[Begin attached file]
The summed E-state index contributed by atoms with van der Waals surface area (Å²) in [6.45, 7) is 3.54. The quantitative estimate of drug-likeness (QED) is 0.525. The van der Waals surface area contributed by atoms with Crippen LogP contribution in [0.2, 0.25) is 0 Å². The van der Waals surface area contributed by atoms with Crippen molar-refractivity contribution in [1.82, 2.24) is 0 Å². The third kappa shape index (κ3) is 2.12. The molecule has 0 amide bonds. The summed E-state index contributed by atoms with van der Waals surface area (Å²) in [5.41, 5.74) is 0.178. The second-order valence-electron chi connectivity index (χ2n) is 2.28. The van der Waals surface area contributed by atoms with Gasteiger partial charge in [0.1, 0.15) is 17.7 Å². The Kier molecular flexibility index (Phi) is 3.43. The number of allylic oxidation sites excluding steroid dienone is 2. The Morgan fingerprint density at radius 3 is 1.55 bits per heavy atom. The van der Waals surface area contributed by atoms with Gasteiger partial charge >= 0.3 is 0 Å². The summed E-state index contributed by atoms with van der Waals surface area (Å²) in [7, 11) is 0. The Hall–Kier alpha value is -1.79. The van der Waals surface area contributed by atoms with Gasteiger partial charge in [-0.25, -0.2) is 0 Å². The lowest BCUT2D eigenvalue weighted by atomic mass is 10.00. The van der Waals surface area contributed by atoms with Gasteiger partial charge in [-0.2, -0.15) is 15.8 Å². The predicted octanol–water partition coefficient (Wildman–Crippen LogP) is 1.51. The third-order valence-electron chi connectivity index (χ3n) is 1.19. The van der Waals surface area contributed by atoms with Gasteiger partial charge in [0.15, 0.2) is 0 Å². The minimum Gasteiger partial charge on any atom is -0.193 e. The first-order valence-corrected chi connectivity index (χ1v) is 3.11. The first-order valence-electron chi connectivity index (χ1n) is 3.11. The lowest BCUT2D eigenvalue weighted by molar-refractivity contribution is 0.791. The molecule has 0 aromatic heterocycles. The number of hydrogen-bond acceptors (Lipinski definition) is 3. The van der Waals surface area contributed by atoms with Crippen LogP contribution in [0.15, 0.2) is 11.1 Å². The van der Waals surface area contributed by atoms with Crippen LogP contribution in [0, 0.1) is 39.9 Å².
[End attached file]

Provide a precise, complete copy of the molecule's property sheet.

The summed E-state index contributed by atoms with van der Waals surface area (Å²) in [6.45, 7) is 3.54. The quantitative estimate of drug-likeness (QED) is 0.525. The van der Waals surface area contributed by atoms with Crippen LogP contribution in [0.2, 0.25) is 0 Å². The van der Waals surface area contributed by atoms with Crippen molar-refractivity contribution in [1.82, 2.24) is 0 Å². The third kappa shape index (κ3) is 2.12. The molecule has 0 amide bonds. The summed E-state index contributed by atoms with van der Waals surface area (Å²) in [5.41, 5.74) is 0.178. The second-order valence-electron chi connectivity index (χ2n) is 2.28. The van der Waals surface area contributed by atoms with Gasteiger partial charge in [0.1, 0.15) is 17.7 Å². The Kier molecular flexibility index (Phi) is 3.43. The number of allylic oxidation sites excluding steroid dienone is 2. The Morgan fingerprint density at radius 3 is 1.55 bits per heavy atom. The van der Waals surface area contributed by atoms with Gasteiger partial charge >= 0.3 is 0 Å². The summed E-state index contributed by atoms with van der Waals surface area (Å²) in [7, 11) is 0. The Hall–Kier alpha value is -1.79. The van der Waals surface area contributed by atoms with Gasteiger partial charge in [-0.25, -0.2) is 0 Å². The lowest BCUT2D eigenvalue weighted by atomic mass is 10.00. The van der Waals surface area contributed by atoms with Gasteiger partial charge in [-0.2, -0.15) is 15.8 Å². The predicted octanol–water partition coefficient (Wildman–Crippen LogP) is 1.51. The third-order valence-electron chi connectivity index (χ3n) is 1.19. The van der Waals surface area contributed by atoms with Gasteiger partial charge in [0.15, 0.2) is 0 Å². The minimum Gasteiger partial charge on any atom is -0.193 e. The first-order valence-corrected chi connectivity index (χ1v) is 3.11. The first-order valence-electron chi connectivity index (χ1n) is 3.11. The lowest BCUT2D eigenvalue weighted by molar-refractivity contribution is 0.791. The molecule has 0 aromatic heterocycles. The number of hydrogen-bond acceptors (Lipinski definition) is 3. The van der Waals surface area contributed by atoms with Crippen LogP contribution in [0.15, 0.2) is 11.1 Å². The van der Waals surface area contributed by atoms with Crippen LogP contribution in [0, 0.1) is 39.9 Å².